Welcome to the
"Half a Bubble Off"
The Woodchuck Amateur Radio Club is based in Parma, Ohio.
We are an Amateur Radio organization the offers training, monthly presentation and other activities.
Why the Woodchucks? Find out why by clicking here...
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The Woodchucks will be hosting an indoor table at the Cleveland Hamfest.
The Cleveland Hamfest is September 26th.
Gates open from 8:00am until 12:00pm
Berea Fairgrounds Eastland Rd Entrance
160 Eastland Rd, Berea, OH 44017
Admission is $6.00
Talk-In on 145.41 (PL 110.9) / 442.225 (PL 131.8) linked repeaters
http://www.hac.org/ for additional information
Members can bring any items that they would like to sell to the table.
Members doing so will be required to staff the table for a short duration.
Please have the price of your items marked clearly and also include your callsign on the price tag.
We will have club information that you can distribute.
Bring your own chair please.
The Woodchucks were back together again for our first in person business meeting at the Busch Community Room in several years.
The turnout was an average size group, and it was great to see each other and get reacquainted.
We had a short Business meeting with several items discussed and then went on to catching up with what members have been doing for the past several years.
The September meeting will have a presentation with the topic to be announced.
Thanks to Bill, KE8HJN, we have a new coffee pot.
Bill found a Keurig single cup and carafe brewer at a bargain basement price.
We can brew a pot of coffee or single servings, bring your own pods.
Larry, N8OWS brought some super tasty cookies that were home made by his Granddaughter, and it was decided after we all sampled the cookies, that we will have these cookies at future meetings.
If you were not at the meeting, you missed some really good cookies.
By the way, I should have taken a photo of the Cookies before we started to eat them.
There were none left when we went home.
The Woodchucks are now offering Amateur Radio License Testing.
The Woodchucks are offering Ham Radio testing on an appointment only basis.
Additional information on to get started amateur Radio or upgrading your Amateur License are available by reading below.
The schedule of FCC amateur radio application fees likely will not go into effect before 2022. FCC staff confirmed during a recent virtual meeting with Volunteer Examiner Coordinators (VECs) that the agency is still working on the necessary changes to the Universal Licensing System (ULS) software and other processes and procedures that must be in place before it starts collecting fees from amateur applicants. Earlier this year, the FCC said it would not start collecting fees from amateur applicants before this summer. The new estimate is that the fees won’t go into effect until early next year.
Read the full article at http://www.arrl.org/news/view/fcc-application-fees-unlikely-to-go-into-effect-until-2022
Tips and tricks to pass your FCC Amateur Radio Exam.
Thank you to Quicksilver Radio for this information.
Some will complain that my approach does not teach anything – that its only purpose lies in memorizing answers in order to pass the test. My answer is “you are 100% correct”. My experience has shown that sometimes our best and most enthusiastic operators – those who give back to the hobby – may not know which end of the soldering iron to hold. And conversely, some of the most technically adept Hams are notably hard to find when there is work to be done or Public Service events to staff. Most Hams, I think fall somewhere in between these extremes. A good friend of mine likes to say that there are 28 different kinds of Ham Radio, and that there’s something there for just about anybody. My goal here is to make (or upgrade) more Hams so that they can find out what kinds of Radio they’re going to enjoy. And if you follow my suggestions, YOU WILL PASS!! So here we go:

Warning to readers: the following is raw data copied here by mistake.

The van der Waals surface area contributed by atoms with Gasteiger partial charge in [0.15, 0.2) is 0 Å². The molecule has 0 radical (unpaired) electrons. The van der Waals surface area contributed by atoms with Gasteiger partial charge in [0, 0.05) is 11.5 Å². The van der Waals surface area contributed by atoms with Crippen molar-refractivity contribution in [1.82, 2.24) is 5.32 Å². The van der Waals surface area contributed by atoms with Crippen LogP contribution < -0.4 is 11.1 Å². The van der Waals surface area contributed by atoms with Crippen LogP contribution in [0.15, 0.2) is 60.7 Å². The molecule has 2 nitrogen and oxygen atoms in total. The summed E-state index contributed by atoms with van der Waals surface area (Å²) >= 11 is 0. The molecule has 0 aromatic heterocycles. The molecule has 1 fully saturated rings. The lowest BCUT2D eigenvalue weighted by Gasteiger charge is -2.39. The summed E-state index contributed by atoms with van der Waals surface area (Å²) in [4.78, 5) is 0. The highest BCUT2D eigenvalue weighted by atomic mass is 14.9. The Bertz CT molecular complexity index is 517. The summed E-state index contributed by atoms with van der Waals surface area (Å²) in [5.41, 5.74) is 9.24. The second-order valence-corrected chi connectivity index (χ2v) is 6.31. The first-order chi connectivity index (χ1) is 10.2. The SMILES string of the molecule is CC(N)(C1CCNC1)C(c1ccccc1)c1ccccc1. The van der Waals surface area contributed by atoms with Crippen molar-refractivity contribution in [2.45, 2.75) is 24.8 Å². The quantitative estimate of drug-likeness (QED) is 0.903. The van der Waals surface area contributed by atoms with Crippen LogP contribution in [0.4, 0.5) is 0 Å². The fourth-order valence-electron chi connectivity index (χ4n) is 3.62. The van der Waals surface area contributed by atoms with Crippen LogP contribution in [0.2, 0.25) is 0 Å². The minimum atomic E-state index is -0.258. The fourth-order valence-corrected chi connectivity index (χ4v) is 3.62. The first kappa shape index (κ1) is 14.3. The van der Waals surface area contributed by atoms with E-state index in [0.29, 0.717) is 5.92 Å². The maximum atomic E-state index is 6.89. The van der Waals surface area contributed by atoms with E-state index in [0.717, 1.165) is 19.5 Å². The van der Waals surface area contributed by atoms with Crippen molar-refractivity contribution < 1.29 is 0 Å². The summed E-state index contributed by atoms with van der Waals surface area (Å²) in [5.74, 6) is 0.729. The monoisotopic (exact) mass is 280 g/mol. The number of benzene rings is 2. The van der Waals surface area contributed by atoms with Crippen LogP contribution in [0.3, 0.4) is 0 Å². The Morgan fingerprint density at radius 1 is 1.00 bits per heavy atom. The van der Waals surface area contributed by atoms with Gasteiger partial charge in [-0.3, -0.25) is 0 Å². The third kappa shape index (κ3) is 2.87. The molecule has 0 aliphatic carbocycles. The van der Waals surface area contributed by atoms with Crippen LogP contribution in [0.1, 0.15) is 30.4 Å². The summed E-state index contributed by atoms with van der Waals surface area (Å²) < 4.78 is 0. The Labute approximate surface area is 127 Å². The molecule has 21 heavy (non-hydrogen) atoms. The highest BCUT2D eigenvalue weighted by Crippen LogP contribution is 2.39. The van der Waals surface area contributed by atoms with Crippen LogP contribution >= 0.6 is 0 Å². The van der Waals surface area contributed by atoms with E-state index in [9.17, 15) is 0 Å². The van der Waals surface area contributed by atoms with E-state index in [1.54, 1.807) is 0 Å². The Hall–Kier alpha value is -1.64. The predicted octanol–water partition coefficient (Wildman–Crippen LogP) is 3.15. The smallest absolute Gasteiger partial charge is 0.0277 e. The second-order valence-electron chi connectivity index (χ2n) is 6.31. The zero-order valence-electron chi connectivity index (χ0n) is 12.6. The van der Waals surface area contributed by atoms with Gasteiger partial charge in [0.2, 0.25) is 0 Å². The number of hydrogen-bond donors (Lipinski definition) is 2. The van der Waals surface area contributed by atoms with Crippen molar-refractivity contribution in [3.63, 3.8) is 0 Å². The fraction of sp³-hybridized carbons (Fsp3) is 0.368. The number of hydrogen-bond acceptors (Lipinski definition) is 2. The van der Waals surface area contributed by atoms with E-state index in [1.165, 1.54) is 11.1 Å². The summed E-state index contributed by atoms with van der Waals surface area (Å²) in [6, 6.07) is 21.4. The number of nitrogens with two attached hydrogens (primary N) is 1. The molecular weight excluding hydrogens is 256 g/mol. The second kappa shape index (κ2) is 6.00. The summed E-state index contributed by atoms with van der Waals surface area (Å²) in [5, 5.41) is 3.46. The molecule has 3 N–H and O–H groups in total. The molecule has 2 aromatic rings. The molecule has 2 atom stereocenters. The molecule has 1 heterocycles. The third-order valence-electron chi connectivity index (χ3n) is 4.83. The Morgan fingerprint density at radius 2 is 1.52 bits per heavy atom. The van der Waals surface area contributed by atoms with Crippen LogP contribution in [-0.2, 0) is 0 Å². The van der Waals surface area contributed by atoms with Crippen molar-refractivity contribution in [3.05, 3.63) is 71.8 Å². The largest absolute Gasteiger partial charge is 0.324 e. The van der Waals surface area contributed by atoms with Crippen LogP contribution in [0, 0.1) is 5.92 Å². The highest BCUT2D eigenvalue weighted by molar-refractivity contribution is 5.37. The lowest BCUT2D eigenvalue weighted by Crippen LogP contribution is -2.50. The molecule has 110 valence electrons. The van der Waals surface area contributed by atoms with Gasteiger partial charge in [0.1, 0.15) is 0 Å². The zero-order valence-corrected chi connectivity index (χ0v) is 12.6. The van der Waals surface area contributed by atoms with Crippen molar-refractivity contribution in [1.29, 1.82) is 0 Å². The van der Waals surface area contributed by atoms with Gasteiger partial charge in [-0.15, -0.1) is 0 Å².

The FCC has adopted guidelines and procedures for evaluating environmental effects of RF emissions.
The new guidelines incorporate two tiers of exposure limits based on whether exposure occurs in an occupational or "controlled" situation, or whether the general population is exposed or exposure is in an "uncontrolled" situation.
Under the new FCC rules, some amateurs need to perform routine station evaluations to ensure that their stations comply with the RF exposure rules.
This can be as simple as running an online calculator to determine the minimum safe distance between any part of your antenna and areas where people might be exposed to RF energy from your station.
Although amateurs can make measurements of their stations, evaluations can also be done by calculation.
To make this easy for amateurs, ARRL now provides an RF exposure calculator on its RF Exposure page.
To use the calculator, enter your transmit peak-envelope power (PEP) and operating mode, and answer the questions about the maximum amount of time you might be transmitting.
The calculator will give you the minimum distance people must be from your antenna and human exposure. You can print the results and keep them in your station records.
There is no requirement to send your results to the FCC.
The Woodchuck ARC is looking for any photos you might have of past Woodchuck activities, events of meetings get togethers or whatever.
We wouild like to put togetner a photo ablum highlighting the Woodchuck ARC history.